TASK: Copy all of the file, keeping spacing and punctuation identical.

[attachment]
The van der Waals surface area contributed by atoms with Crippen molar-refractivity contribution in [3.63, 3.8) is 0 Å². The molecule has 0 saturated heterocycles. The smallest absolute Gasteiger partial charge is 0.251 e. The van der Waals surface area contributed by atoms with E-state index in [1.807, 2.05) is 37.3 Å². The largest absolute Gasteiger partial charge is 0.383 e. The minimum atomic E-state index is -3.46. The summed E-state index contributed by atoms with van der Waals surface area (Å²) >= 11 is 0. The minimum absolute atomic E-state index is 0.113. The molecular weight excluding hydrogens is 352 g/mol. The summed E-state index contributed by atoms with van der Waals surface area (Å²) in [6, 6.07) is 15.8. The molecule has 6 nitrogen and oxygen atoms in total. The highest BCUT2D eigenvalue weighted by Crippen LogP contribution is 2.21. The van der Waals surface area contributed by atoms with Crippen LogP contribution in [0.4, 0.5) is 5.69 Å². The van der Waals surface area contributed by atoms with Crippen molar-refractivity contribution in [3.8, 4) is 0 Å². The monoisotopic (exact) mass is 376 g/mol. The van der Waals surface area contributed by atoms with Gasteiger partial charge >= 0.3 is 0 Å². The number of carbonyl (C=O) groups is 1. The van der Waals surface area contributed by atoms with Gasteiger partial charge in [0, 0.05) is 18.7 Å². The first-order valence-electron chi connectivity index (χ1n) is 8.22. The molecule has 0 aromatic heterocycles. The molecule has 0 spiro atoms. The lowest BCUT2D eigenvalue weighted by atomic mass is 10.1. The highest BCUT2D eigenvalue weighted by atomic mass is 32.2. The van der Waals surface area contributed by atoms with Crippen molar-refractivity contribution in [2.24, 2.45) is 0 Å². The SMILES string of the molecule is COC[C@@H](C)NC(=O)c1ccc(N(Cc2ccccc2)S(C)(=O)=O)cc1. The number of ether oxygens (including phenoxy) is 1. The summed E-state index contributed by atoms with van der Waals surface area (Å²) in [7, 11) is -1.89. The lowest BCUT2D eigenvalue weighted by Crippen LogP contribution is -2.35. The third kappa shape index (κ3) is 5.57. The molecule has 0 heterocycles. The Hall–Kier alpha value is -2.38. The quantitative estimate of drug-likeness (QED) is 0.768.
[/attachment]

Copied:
The van der Waals surface area contributed by atoms with Crippen molar-refractivity contribution in [3.63, 3.8) is 0 Å². The molecule has 0 saturated heterocycles. The smallest absolute Gasteiger partial charge is 0.251 e. The van der Waals surface area contributed by atoms with E-state index in [1.807, 2.05) is 37.3 Å². The largest absolute Gasteiger partial charge is 0.383 e. The minimum atomic E-state index is -3.46. The summed E-state index contributed by atoms with van der Waals surface area (Å²) >= 11 is 0. The minimum absolute atomic E-state index is 0.113. The molecular weight excluding hydrogens is 352 g/mol. The summed E-state index contributed by atoms with van der Waals surface area (Å²) in [6, 6.07) is 15.8. The molecule has 6 nitrogen and oxygen atoms in total. The highest BCUT2D eigenvalue weighted by Crippen LogP contribution is 2.21. The van der Waals surface area contributed by atoms with Crippen LogP contribution in [0.4, 0.5) is 5.69 Å². The van der Waals surface area contributed by atoms with Crippen molar-refractivity contribution in [3.8, 4) is 0 Å². The monoisotopic (exact) mass is 376 g/mol. The van der Waals surface area contributed by atoms with Gasteiger partial charge >= 0.3 is 0 Å². The number of carbonyl (C=O) groups is 1. The van der Waals surface area contributed by atoms with Gasteiger partial charge in [0, 0.05) is 18.7 Å². The first-order valence-electron chi connectivity index (χ1n) is 8.22. The molecule has 0 aromatic heterocycles. The molecule has 0 spiro atoms. The lowest BCUT2D eigenvalue weighted by atomic mass is 10.1. The highest BCUT2D eigenvalue weighted by atomic mass is 32.2. The van der Waals surface area contributed by atoms with Crippen molar-refractivity contribution in [2.24, 2.45) is 0 Å². The SMILES string of the molecule is COC[C@@H](C)NC(=O)c1ccc(N(Cc2ccccc2)S(C)(=O)=O)cc1. The number of ether oxygens (including phenoxy) is 1. The summed E-state index contributed by atoms with van der Waals surface area (Å²) in [7, 11) is -1.89. The lowest BCUT2D eigenvalue weighted by Crippen LogP contribution is -2.35. The third kappa shape index (κ3) is 5.57. The molecule has 0 heterocycles. The Hall–Kier alpha value is -2.38. The quantitative estimate of drug-likeness (QED) is 0.768.